SA’s plans to curb debt: Ratings agencies give us benefit of the doubt
Further credit rating downgrades are unlikely ahead of the Treasury’s February budget, when it will be more clear if economic revival strategies will work.
south Africa’s financial markets may have wobbled in response to the bad news in Treasury’s medium-term budget policy statement (MTBPS) last month, but South Africans run the risk once again of seeing their glass as half empty rather than half full. The fact is that for the next few months the country will avoid a downgrade from Moody’s Investors Service — the only agency to still have an investment-grade credit rating for SA — despite significant deterioration in official forecasts for budget deficits and debt ratios, both to concerning levels.
Moody’s took the bad news in its stride, saying in an issuers note a few days later that although the MTBPS was “a credit negative”, the risks to Treasury’s latest fiscal projections were “balanced” and its tax collection assumptions were achievable.
This means that unless there are unexpected political or economic shocks, Moody’s is on track to keep its sovereign rating for SA — together with a stable outlook — unchanged until the country’s 2019 budget in February, when it will be clear whether Treasury has managed to meet, and perhaps even exceed, its latest targets.
It also means that until then, the country will avoid the downgrade which would knock its government bonds out of the Citigroup World Bond Index, triggering damaging outflows of the foreign capital invested in domestic bonds and equities and putting further pressure on the depreciating rand.
By the same token, Standard & Poor’s analyst for SA, Ravi Bhatia, was fairly sanguine when he spoke at a conference in Johannesburg on 30 October, pointing out that although economic growth forecasts had been revised sharply down for this year and next, the expected longer-term trajectory was essentially unchanged.
He did not dwell heavily on the unexpectedly big adjustments to Treasury’s outline of higher budget deficits and increased debt issuance, or on its plans to shift to more short-term borrowing to cover rising debt costs — saying only that Treasury’s debt management strategy has always been “credible”.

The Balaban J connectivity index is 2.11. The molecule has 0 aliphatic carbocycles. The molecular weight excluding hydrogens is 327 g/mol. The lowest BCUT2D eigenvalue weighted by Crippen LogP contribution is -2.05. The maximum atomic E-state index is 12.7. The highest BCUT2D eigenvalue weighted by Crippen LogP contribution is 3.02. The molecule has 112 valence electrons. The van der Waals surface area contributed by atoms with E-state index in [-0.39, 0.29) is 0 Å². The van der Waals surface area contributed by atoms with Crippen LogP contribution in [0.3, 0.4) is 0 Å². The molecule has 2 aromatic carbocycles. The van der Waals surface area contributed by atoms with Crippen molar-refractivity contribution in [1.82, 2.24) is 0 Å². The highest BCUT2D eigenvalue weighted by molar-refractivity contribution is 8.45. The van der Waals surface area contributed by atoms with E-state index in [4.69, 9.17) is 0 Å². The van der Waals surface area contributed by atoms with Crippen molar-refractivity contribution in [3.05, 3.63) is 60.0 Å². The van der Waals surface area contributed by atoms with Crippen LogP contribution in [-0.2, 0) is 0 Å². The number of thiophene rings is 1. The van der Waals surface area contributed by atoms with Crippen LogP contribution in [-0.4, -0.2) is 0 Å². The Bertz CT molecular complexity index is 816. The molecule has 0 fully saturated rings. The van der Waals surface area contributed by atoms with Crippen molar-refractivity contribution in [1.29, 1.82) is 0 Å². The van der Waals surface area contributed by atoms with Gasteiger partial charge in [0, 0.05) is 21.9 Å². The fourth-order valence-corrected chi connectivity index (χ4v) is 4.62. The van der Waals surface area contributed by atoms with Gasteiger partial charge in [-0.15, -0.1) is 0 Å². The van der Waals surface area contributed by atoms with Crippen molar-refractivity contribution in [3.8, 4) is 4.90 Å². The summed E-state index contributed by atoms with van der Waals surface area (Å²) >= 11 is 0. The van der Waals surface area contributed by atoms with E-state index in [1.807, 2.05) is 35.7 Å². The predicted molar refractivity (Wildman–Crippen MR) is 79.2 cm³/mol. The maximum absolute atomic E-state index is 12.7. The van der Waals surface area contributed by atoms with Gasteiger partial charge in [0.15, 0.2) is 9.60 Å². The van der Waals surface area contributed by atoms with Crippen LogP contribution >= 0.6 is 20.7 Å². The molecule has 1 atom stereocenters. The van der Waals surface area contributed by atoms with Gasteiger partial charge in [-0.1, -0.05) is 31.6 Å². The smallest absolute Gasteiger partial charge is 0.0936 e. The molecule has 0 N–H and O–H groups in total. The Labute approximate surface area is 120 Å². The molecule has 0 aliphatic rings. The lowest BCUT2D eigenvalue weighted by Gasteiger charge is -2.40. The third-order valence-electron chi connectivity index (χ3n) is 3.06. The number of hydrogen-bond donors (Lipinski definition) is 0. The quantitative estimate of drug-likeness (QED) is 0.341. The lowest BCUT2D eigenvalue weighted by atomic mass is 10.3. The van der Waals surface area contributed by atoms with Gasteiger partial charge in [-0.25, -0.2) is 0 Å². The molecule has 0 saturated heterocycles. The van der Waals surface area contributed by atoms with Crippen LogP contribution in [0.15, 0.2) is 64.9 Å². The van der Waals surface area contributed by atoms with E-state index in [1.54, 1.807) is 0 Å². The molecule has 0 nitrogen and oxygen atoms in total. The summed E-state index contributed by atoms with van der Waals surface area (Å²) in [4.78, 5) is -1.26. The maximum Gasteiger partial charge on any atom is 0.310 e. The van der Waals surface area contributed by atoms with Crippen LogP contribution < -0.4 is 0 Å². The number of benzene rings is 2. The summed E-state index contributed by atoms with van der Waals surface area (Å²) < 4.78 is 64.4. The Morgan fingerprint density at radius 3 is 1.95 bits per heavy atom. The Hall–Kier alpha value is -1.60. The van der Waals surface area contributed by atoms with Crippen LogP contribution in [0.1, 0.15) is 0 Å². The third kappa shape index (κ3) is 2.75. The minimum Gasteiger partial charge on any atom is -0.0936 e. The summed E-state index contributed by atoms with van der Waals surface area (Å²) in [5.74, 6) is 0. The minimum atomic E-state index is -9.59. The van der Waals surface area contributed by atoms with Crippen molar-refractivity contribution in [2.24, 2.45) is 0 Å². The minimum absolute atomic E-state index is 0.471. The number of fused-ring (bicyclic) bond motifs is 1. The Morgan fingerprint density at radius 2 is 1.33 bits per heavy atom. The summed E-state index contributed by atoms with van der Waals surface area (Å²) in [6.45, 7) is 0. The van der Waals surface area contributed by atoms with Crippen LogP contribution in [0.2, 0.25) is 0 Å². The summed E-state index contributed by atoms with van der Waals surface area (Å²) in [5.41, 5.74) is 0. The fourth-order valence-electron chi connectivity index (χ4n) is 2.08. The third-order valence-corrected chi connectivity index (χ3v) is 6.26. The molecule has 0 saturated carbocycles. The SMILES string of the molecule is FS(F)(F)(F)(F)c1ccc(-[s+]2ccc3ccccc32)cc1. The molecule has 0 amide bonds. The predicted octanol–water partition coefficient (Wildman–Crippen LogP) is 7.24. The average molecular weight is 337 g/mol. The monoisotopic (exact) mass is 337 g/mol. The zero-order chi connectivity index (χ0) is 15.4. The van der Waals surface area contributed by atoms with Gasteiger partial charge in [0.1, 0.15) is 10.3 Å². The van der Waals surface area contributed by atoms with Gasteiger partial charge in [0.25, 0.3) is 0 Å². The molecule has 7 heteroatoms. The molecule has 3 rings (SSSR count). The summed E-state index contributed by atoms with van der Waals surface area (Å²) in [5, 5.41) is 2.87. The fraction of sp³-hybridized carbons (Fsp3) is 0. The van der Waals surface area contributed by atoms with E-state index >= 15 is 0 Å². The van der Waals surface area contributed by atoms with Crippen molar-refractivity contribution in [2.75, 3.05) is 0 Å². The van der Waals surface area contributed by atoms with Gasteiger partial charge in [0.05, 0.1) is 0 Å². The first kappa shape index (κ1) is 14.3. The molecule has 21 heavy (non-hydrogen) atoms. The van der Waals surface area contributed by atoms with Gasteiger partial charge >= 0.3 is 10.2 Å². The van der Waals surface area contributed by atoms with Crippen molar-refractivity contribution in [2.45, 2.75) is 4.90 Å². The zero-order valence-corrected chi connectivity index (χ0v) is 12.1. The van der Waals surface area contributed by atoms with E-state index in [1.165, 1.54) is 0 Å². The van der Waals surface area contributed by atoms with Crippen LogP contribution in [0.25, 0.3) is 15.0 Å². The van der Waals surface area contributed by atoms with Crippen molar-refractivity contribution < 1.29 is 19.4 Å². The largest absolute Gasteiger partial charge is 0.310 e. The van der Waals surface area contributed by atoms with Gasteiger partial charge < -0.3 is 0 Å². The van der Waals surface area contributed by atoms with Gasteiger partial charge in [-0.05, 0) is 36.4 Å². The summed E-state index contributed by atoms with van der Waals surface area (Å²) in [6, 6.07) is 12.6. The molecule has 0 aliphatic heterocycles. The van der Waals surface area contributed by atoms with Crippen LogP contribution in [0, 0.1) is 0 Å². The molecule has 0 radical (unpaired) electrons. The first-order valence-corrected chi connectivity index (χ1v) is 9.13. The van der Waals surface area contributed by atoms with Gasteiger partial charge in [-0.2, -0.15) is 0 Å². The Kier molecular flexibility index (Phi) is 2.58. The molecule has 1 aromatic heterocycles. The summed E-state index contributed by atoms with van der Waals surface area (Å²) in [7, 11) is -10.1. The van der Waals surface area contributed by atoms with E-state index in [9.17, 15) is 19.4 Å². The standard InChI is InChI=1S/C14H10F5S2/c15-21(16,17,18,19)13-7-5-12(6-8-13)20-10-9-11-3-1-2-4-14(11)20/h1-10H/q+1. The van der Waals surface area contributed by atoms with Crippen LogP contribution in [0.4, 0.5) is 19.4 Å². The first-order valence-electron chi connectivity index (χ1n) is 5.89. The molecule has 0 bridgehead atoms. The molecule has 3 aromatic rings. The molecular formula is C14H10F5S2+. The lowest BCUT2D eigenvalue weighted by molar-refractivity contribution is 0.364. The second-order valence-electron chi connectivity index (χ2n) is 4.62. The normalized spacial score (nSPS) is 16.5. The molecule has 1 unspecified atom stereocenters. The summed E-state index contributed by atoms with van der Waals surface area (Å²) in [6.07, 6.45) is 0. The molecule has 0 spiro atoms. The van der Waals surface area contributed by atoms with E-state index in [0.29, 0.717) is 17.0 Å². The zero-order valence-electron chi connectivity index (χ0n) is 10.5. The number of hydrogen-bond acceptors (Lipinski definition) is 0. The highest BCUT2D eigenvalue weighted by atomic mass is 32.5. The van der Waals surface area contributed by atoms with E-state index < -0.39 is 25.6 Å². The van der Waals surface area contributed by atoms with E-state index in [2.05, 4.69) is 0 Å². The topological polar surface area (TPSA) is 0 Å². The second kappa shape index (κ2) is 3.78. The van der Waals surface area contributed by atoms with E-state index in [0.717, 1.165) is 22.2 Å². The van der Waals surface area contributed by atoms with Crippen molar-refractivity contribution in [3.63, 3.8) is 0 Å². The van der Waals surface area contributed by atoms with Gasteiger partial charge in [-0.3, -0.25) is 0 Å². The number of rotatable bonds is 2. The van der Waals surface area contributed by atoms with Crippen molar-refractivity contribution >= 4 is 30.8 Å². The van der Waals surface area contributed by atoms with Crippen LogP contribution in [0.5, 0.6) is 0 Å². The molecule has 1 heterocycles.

Although he was careful not to give clues ahead of S&P’s next scheduled rating update on SA on 23 November, his remarks can be seen as a sign that the rating agency is likely to keep its BB rating on the country — which is the lowest given by all of the top three rating agencies — unchanged until the February budget.
Fitch, which has SA’s sovereign rating a notch below Moody’s at BB+, was more critical in its response to the MTBPS. But Fitch also signalled that it was likely to stand pat for now, while keeping a close watch on the “evolution of fiscal policy” in response to the recession, as well as political and social pressures ahead of next year’s general election. Many analysts have been cautiously upbeat on the MTBPS, highlighting the fact that it managed to avoid raising spending ceilings despite the large revenue shortfalls projected for the next few years, as well as an unexpected R30bn overshoot in the expected public sector wage bill, which gobbles up more than a third of the budget.
The main reason for this year’s revenue shortfall was the fact that the South African Revenue Service, which was badly mismanaged under former President Jacob Zuma, is going to refund companies R20bn of value added tax — a step seen by many as a boost to the economy which is also likely to help restore business confidence.
At the same time, rather than setting aside more money for wages in the bloated public sector, Treasury shifted that burden to national and provincial departments, saying they had to absorb the costs of the pay increases within their own baselines.
Doubt has been cast over whether the strategy will succeed, but government has since said it will develop a renumeration strategy to help those departments foot the bill. That should help avert cuts in service and capital spending which would have amounted to a form of concealed fiscal austerity — a step Treasury has said it will not take to avoid hurting the economy.
Treasury officials have also made clear that new tax increases will be avoided, although the main budget document contained a warning that fuel levies would have to rise sharply over the next few years to cover liabilities in the Road Accident Fund.
President Cyril Ramaphosa’s economic stimulus plan, funded by shifting R32.4bn of public spending, has not been seen as much of a boost for the economy — in fact, Bhatia described it as a “fiscally neutral” oxymoron.
However, the investment which SA looks set to receive over the coming months is much more encouraging for the growth outlook, with $20bn pledged at last month’s investment summit and $35bn beforehand, including $10bn each from Saudi Arabia and the UAE. Last, but certainly not least, the country’s new and outspoken finance minister, Tito Mboweni, wields far more political clout than his predecessor Nhlanhla Nene, and will do his best to make the ANC toe the fiscal line. The day after the MTBPS was unveiled, he warned Parliament’s finance committee that if government borrowing was not curbed fast, the country would have to approach the International Monetary Fund for a loan — something which would only be extended with painful conditions. ■